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Inspiring, informative, and entertaining.

This biography of a groundbreaking cryptanalyst is entwined with crucial episodes in U.S. history.

Thorough research and accessible, enthusiastic writing create a page-turning read as thrilling as a spy novel. The text begins with Elizebeth Smith’s childhood: born in Indiana in 1892 to a Civil War veteran father and a former teacher mother, both devout Christians, she was determined to attend college despite her father’s opposition. She succeeded, finding her way to Chicago, where a library visit led to a research job working for eccentric millionaire Col. Fabyan at his estate, Riverbank. There she met a Russian-born fellow employee, her future husband, William Friedman. They eventually comprised Fabyan’s Department of Ciphers and married despite both families’ religious objections (William was Jewish). Almost unbelievable adventures ensued as the couple practiced their craft and plotted their escape from Riverbank’s maniacal owner. Elizebeth’s skills enabled the prosecution of alcohol-smuggling criminals during Prohibition. The couple’s work also saved lives and helped capture spies during both world wars. Between the wars, they threw elaborate code-breaking parties. Sadly, they also contended with antisemitism, misogyny, and William’s mental health issues; nonetheless, the tone overall is compelling and upbeat. Nearly every chapter about this intrepid, intelligent, energetic woman ends with a cliffhanger whose promise is fulfilled in the following one. Elizebeth’s life unfolded against a backdrop of some of the 20th century’s most pivotal events, and this riveting title is a fine tribute to her accomplishments.

Inspiring, informative, and entertaining. (bibliography, notes) (Biography. 12-18)

Pub Date: Oct. 26, 2021

ISBN: 978-0-593-12719-3

Page Count: 336

Publisher: Random House Studio

Review Posted Online: Aug. 15, 2021

Kirkus Reviews Issue: Sept. 1, 2021

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From the Pocket Change Collective series

Small but mighty necessary reading.

A miniature manifesto for radical queer acceptance that weaves together the personal and political.

Eli, a cis gay white Jewish man, uses his own identities and experiences to frame and acknowledge his perspective. In the prologue, Eli compares the global Jewish community to the global queer community, noting, “We don’t always get it right, but the importance of showing up for other Jews has been carved into the DNA of what it means to be Jewish. It is my dream that queer people develop the same ideology—what I like to call a Global Queer Conscience.” He details his own isolating experiences as a queer adolescent in an Orthodox Jewish community and reflects on how he and so many others would have benefitted from a robust and supportive queer community. The rest of the book outlines 10 principles based on the belief that an expectation of mutual care and concern across various other dimensions of identity can be integrated into queer community values. Eli’s prose is clear, straightforward, and powerful. While he makes some choices that may be divisive—for example, using the initialism LGBTQIAA+ which includes “ally”—he always makes clear those are his personal choices and that the language is ever evolving.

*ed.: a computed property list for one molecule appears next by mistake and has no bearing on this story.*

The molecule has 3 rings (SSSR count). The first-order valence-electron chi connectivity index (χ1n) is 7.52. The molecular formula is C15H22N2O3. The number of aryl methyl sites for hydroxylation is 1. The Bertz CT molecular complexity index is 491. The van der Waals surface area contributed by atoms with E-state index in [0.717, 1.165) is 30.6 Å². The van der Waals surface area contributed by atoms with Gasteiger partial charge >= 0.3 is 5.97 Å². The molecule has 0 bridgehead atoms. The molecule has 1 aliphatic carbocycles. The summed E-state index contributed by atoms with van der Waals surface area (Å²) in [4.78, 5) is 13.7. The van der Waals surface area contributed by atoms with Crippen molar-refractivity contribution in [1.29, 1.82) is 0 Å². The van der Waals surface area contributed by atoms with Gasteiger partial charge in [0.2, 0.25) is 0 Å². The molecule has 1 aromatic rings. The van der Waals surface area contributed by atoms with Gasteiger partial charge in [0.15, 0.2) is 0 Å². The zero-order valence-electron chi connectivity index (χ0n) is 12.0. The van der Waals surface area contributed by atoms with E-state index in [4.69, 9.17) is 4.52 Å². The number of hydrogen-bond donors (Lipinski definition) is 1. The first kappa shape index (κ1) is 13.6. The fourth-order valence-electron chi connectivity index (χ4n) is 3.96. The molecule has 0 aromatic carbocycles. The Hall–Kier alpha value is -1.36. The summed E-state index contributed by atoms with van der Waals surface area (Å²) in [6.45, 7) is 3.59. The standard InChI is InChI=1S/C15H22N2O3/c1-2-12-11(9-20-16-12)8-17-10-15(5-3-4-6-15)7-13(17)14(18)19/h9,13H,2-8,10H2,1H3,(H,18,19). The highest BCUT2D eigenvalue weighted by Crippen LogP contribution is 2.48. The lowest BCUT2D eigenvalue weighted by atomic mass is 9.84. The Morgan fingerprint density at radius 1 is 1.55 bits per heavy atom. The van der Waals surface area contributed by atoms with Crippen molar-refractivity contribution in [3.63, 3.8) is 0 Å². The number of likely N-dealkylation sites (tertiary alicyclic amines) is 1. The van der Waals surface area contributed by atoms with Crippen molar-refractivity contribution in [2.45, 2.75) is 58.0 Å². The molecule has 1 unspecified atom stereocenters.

Small but mighty necessary reading. (resources) (Nonfiction. 14-18)

Pub Date: June 2, 2020

ISBN: 978-0-593-09368-9

Page Count: 64

Publisher: Penguin Workshop

Review Posted Online: March 28, 2020

Kirkus Reviews Issue: April 15, 2020

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From the Pocket Change Collective series

Brief yet inspirational, this story will galvanize youth to use their voices for change.

Teen environmental activist and founder of the nonprofit Hannah4Change, Testa shares her story and the science around plastic pollution in her fight to save our planet.

Testa’s connection to and respect for nature compelled her to begin championing animal causes at the age of 10, and this desire to have an impact later propelled her to dedicate her life to fighting plastic pollution. Starting with the history of plastic and how it’s produced, Testa acknowledges the benefits of plastics for humanity but also the many ways it harms our planet. Instead of relying on recycling—which is both insufficient and ineffective—she urges readers to follow two additional R’s: “refuse” and “raise awareness.” Readers are encouraged to do their part, starting with small things like refusing to use plastic straws and water bottles and eventually working up to using their voices to influence business and policy change. In the process, she highlights other youth advocates working toward the same cause. Short chapters include personal examples, such as observations of plastic pollution in Mauritius, her maternal grandparents’ birthplace. Testa makes her case not only against plastic pollution, but also for the work she’s done, resulting in something of a college-admissions–essay tone. Nevertheless, the first-person accounts paired with science will have an impact on readers. Unfortunately, no sources are cited and the lack of backmatter is a missed opportunity.

Brief yet inspirational, this story will galvanize youth to use their voices for change. (Nonfiction. 12-18)

Pub Date: Oct. 13, 2020

ISBN: 978-0-593-22333-8

Page Count: 64

Publisher: Penguin Workshop

Review Posted Online: July 26, 2020

Kirkus Reviews Issue: Aug. 15, 2020

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